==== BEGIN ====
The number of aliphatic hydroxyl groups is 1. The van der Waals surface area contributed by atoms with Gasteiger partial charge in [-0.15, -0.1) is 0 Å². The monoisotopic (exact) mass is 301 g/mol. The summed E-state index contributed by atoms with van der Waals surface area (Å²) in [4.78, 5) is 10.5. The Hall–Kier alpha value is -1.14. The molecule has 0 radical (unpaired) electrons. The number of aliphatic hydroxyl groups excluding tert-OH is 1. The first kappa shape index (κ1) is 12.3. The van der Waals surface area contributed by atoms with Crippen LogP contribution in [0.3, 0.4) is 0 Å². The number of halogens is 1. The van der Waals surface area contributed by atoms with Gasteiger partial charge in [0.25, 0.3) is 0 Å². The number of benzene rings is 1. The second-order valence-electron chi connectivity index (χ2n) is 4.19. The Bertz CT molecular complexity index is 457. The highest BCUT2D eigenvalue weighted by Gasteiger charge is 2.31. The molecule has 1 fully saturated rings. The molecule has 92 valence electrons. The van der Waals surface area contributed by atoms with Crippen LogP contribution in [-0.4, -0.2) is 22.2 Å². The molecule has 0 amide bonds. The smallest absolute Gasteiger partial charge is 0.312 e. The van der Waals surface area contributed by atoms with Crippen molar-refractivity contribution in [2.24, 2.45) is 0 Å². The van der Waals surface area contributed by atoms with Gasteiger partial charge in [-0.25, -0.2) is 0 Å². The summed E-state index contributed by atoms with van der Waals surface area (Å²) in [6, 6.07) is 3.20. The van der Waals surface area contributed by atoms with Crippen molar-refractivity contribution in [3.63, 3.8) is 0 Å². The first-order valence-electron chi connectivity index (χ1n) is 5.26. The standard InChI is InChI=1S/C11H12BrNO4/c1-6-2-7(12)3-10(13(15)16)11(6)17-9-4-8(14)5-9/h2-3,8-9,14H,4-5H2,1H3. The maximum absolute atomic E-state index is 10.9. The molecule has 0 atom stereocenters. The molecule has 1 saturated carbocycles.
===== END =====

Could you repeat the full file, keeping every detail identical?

The number of aliphatic hydroxyl groups is 1. The van der Waals surface area contributed by atoms with Gasteiger partial charge in [-0.15, -0.1) is 0 Å². The monoisotopic (exact) mass is 301 g/mol. The summed E-state index contributed by atoms with van der Waals surface area (Å²) in [4.78, 5) is 10.5. The Hall–Kier alpha value is -1.14. The molecule has 0 radical (unpaired) electrons. The number of aliphatic hydroxyl groups excluding tert-OH is 1. The first kappa shape index (κ1) is 12.3. The van der Waals surface area contributed by atoms with Crippen LogP contribution in [0.3, 0.4) is 0 Å². The number of halogens is 1. The van der Waals surface area contributed by atoms with Gasteiger partial charge in [0.25, 0.3) is 0 Å². The number of benzene rings is 1. The second-order valence-electron chi connectivity index (χ2n) is 4.19. The Bertz CT molecular complexity index is 457. The highest BCUT2D eigenvalue weighted by Gasteiger charge is 2.31. The molecule has 1 fully saturated rings. The molecule has 92 valence electrons. The van der Waals surface area contributed by atoms with Crippen LogP contribution in [-0.4, -0.2) is 22.2 Å². The molecule has 0 amide bonds. The smallest absolute Gasteiger partial charge is 0.312 e. The van der Waals surface area contributed by atoms with Crippen molar-refractivity contribution in [2.24, 2.45) is 0 Å². The van der Waals surface area contributed by atoms with Gasteiger partial charge in [-0.25, -0.2) is 0 Å². The summed E-state index contributed by atoms with van der Waals surface area (Å²) in [6, 6.07) is 3.20. The van der Waals surface area contributed by atoms with Crippen molar-refractivity contribution in [3.63, 3.8) is 0 Å². The first-order valence-electron chi connectivity index (χ1n) is 5.26. The standard InChI is InChI=1S/C11H12BrNO4/c1-6-2-7(12)3-10(13(15)16)11(6)17-9-4-8(14)5-9/h2-3,8-9,14H,4-5H2,1H3. The maximum absolute atomic E-state index is 10.9. The molecule has 0 atom stereocenters. The molecule has 1 saturated carbocycles.